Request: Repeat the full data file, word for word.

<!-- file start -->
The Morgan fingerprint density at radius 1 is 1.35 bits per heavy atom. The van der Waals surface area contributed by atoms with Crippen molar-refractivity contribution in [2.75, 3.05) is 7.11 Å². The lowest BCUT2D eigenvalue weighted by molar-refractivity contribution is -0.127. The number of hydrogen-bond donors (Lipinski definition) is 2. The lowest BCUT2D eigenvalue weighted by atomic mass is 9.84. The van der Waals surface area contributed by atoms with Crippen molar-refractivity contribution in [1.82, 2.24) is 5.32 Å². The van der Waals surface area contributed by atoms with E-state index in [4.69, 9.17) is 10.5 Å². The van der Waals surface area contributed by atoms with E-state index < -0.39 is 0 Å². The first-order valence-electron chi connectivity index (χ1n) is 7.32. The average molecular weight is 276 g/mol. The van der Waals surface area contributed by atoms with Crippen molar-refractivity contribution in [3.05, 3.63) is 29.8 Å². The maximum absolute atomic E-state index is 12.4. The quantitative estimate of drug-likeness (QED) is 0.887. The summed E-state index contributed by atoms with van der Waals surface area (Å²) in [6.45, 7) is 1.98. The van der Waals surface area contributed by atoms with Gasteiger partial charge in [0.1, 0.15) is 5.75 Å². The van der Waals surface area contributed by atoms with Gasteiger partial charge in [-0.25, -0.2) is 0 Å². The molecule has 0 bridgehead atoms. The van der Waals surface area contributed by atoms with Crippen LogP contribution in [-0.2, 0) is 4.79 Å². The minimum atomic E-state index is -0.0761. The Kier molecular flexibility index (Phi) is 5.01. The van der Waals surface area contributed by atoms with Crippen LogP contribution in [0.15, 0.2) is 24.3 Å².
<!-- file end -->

The Morgan fingerprint density at radius 1 is 1.35 bits per heavy atom. The van der Waals surface area contributed by atoms with Crippen molar-refractivity contribution in [2.75, 3.05) is 7.11 Å². The lowest BCUT2D eigenvalue weighted by molar-refractivity contribution is -0.127. The number of hydrogen-bond donors (Lipinski definition) is 2. The lowest BCUT2D eigenvalue weighted by atomic mass is 9.84. The van der Waals surface area contributed by atoms with Crippen molar-refractivity contribution in [1.82, 2.24) is 5.32 Å². The van der Waals surface area contributed by atoms with E-state index in [4.69, 9.17) is 10.5 Å². The van der Waals surface area contributed by atoms with E-state index < -0.39 is 0 Å². The first-order valence-electron chi connectivity index (χ1n) is 7.32. The average molecular weight is 276 g/mol. The van der Waals surface area contributed by atoms with Crippen molar-refractivity contribution in [3.05, 3.63) is 29.8 Å². The maximum absolute atomic E-state index is 12.4. The quantitative estimate of drug-likeness (QED) is 0.887. The summed E-state index contributed by atoms with van der Waals surface area (Å²) in [6.45, 7) is 1.98. The van der Waals surface area contributed by atoms with Gasteiger partial charge in [0.1, 0.15) is 5.75 Å². The van der Waals surface area contributed by atoms with Gasteiger partial charge in [-0.25, -0.2) is 0 Å². The molecule has 0 bridgehead atoms. The van der Waals surface area contributed by atoms with Crippen LogP contribution in [-0.2, 0) is 4.79 Å². The minimum atomic E-state index is -0.0761. The Kier molecular flexibility index (Phi) is 5.01. The van der Waals surface area contributed by atoms with Crippen LogP contribution in [0.15, 0.2) is 24.3 Å².